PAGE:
Wednesday, May 29, 2013

Romans Chapter 5 - Part One

Romans 5:1

 Provided righteousness enjoyed
The apostle now turned to a presentation of the experiential results (suggested by the connective oun, trans. therefore) of the believers’ justification — God’s declaring them righteous — on the basis of faith (cf. 3:21-4:25). The participial clause since we have been justified (cf. Rom_5:9) through faith describes antecedent action to the main clause, we have peace (echomen) with God. Some of the important Greek manuscripts read, “Let us have peace (echōmen) with God.” This seems to be the preferred reading. If so, then the sense is, “Let us keep on having (in the sense of enjoying) peace with God.” Peace has been made by God through our Lord Jesus Christ (cf. Eph_2:14), which fact is demonstrated by God’s justification. A believer is not responsible for having peace in the sense of making it but in the sense of enjoying it. Justified: means just as if I had never sinned.
Being justified underscores that justification is a onetime legal declaration with continuing results, not an ongoing process.
Galatians 2:16 "Knowing that a man is not justified by the works of the law, but by the faith of Jesus Christ, even we have believed in Jesus Christ, that we might be justified by the faith of Christ, and not by the works of the law: for by the works of the law shall no flesh be justified."
Peace comes when we are assured of our salvation. It is not an internal sense of calm and serenity, but an external, objective reality. God has declared Himself to be at war with every human being because of man’s sinful rebellion against Him and His laws. The first great result of justification is that the sinner’s war with God is ended forever and this scripture refers to the end of this conflict as a persons’ being reconciled to God.
Romans 5:2

The Lord Jesus, besides being the Agent of the believer’s enjoyment of peace with God, is also the One through whom we have gained access (prosagōgēn, “privilege of approach” to a person of high rank; used elsewhere only in Eph_2:18; Eph_3:12) by faith into this grace in which we now stand. Believers in Christ stand in the sphere of God’s grace (cf. “grace” in Rom_3:24) because Christ has brought them to this position. He is their means of access.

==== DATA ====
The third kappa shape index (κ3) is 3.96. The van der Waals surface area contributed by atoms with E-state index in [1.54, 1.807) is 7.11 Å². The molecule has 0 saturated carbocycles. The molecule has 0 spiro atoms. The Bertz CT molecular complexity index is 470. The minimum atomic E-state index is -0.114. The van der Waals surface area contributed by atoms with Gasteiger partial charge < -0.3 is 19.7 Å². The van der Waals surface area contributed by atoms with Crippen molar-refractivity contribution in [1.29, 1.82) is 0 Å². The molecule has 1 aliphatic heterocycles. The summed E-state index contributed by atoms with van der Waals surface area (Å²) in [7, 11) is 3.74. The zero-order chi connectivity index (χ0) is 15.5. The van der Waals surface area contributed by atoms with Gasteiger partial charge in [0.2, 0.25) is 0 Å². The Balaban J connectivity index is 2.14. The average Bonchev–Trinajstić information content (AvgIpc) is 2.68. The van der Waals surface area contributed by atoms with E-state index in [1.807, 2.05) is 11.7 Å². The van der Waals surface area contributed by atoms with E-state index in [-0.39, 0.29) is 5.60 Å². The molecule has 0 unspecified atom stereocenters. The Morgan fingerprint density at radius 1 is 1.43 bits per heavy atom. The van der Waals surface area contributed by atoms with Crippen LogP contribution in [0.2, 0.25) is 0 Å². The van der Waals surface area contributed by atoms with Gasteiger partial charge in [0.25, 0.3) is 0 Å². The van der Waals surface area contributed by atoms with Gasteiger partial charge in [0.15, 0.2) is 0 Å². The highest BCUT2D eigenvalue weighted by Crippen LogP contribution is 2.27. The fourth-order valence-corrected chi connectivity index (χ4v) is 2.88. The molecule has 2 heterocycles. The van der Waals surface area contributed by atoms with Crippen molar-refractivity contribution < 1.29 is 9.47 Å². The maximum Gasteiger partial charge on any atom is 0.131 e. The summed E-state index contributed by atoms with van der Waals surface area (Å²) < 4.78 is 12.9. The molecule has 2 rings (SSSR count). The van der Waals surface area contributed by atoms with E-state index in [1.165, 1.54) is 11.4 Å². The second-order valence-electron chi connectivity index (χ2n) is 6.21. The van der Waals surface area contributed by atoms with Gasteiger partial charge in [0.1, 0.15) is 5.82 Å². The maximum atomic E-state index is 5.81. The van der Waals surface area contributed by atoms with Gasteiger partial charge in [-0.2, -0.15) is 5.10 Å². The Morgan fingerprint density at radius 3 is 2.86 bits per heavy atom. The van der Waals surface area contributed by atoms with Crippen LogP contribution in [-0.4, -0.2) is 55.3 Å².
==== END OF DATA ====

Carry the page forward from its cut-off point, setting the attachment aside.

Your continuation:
In the Greek text the sentence, And we rejoice in the hope of the glory of God, is coordinate to the clause, “We have peace” (Rom_5:1). We have access to the Father, because Jesus tore down the middle wall of partition and gave us access when He died on the cross.  We see how Jesus furnished us access to the Father.
Mark 15:38 "And the veil of the temple was rent in twain from the top to the bottom." This curtain was not torn down by man, but by God.
What was so unthinkable to the Old Testament Jews is now available to all who come.
“Stand”, refers to the permanent position believers enjoy in God’s grace.
“Hope in the Glory of God”: Unlike the English word “hope”, the New Testament word contains no uncertainty; it speaks of something that is certain, but not yet realized. The believer’s ultimate destiny is to share in the very glory of God, and that hope will be realized because Christ Himself secures it.
Without the clear and certain promises of the Word of God, the believer would have no basis for hope.